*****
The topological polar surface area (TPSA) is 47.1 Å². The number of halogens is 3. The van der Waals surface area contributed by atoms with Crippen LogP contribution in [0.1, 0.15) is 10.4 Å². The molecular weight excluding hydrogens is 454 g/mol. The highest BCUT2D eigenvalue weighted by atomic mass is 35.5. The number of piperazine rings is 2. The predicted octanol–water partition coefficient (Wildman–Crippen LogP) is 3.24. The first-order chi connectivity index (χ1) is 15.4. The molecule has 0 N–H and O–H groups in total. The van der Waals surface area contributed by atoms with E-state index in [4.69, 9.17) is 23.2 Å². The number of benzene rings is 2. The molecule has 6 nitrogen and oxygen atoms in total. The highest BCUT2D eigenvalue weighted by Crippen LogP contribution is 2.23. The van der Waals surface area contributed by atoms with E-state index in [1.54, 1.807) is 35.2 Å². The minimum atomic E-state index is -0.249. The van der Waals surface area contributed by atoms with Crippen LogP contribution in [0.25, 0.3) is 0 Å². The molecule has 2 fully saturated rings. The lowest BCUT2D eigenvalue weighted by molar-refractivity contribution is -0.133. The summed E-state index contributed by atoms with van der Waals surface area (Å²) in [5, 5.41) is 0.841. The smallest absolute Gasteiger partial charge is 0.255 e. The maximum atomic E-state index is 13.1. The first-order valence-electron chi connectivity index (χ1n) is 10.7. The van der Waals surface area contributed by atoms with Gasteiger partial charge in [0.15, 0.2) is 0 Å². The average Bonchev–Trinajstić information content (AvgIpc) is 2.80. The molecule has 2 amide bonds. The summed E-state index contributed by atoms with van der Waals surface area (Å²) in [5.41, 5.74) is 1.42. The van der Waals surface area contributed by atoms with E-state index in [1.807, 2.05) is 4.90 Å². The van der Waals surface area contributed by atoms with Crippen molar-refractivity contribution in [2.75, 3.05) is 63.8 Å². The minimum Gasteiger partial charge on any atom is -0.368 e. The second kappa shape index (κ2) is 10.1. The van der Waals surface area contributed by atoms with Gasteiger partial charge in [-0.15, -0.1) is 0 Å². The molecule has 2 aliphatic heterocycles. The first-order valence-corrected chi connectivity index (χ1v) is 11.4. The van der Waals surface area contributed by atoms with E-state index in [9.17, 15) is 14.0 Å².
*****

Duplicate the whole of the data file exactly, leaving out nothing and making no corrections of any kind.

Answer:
The topological polar surface area (TPSA) is 47.1 Å². The number of halogens is 3. The van der Waals surface area contributed by atoms with Crippen LogP contribution in [0.1, 0.15) is 10.4 Å². The molecular weight excluding hydrogens is 454 g/mol. The highest BCUT2D eigenvalue weighted by atomic mass is 35.5. The number of piperazine rings is 2. The predicted octanol–water partition coefficient (Wildman–Crippen LogP) is 3.24. The first-order chi connectivity index (χ1) is 15.4. The molecule has 0 N–H and O–H groups in total. The van der Waals surface area contributed by atoms with E-state index in [4.69, 9.17) is 23.2 Å². The number of benzene rings is 2. The molecule has 6 nitrogen and oxygen atoms in total. The highest BCUT2D eigenvalue weighted by Crippen LogP contribution is 2.23. The van der Waals surface area contributed by atoms with E-state index in [1.54, 1.807) is 35.2 Å². The minimum atomic E-state index is -0.249. The van der Waals surface area contributed by atoms with Crippen LogP contribution in [0.25, 0.3) is 0 Å². The molecule has 2 fully saturated rings. The lowest BCUT2D eigenvalue weighted by molar-refractivity contribution is -0.133. The summed E-state index contributed by atoms with van der Waals surface area (Å²) in [5, 5.41) is 0.841. The smallest absolute Gasteiger partial charge is 0.255 e. The maximum atomic E-state index is 13.1. The first-order valence-electron chi connectivity index (χ1n) is 10.7. The van der Waals surface area contributed by atoms with Gasteiger partial charge in [0.15, 0.2) is 0 Å². The average Bonchev–Trinajstić information content (AvgIpc) is 2.80. The molecule has 2 amide bonds. The summed E-state index contributed by atoms with van der Waals surface area (Å²) in [5.41, 5.74) is 1.42. The van der Waals surface area contributed by atoms with E-state index in [1.807, 2.05) is 4.90 Å². The van der Waals surface area contributed by atoms with Crippen molar-refractivity contribution in [2.75, 3.05) is 63.8 Å². The minimum Gasteiger partial charge on any atom is -0.368 e. The second kappa shape index (κ2) is 10.1. The van der Waals surface area contributed by atoms with Gasteiger partial charge in [-0.15, -0.1) is 0 Å². The molecule has 2 aliphatic heterocycles. The first-order valence-corrected chi connectivity index (χ1v) is 11.4. The van der Waals surface area contributed by atoms with E-state index in [9.17, 15) is 14.0 Å².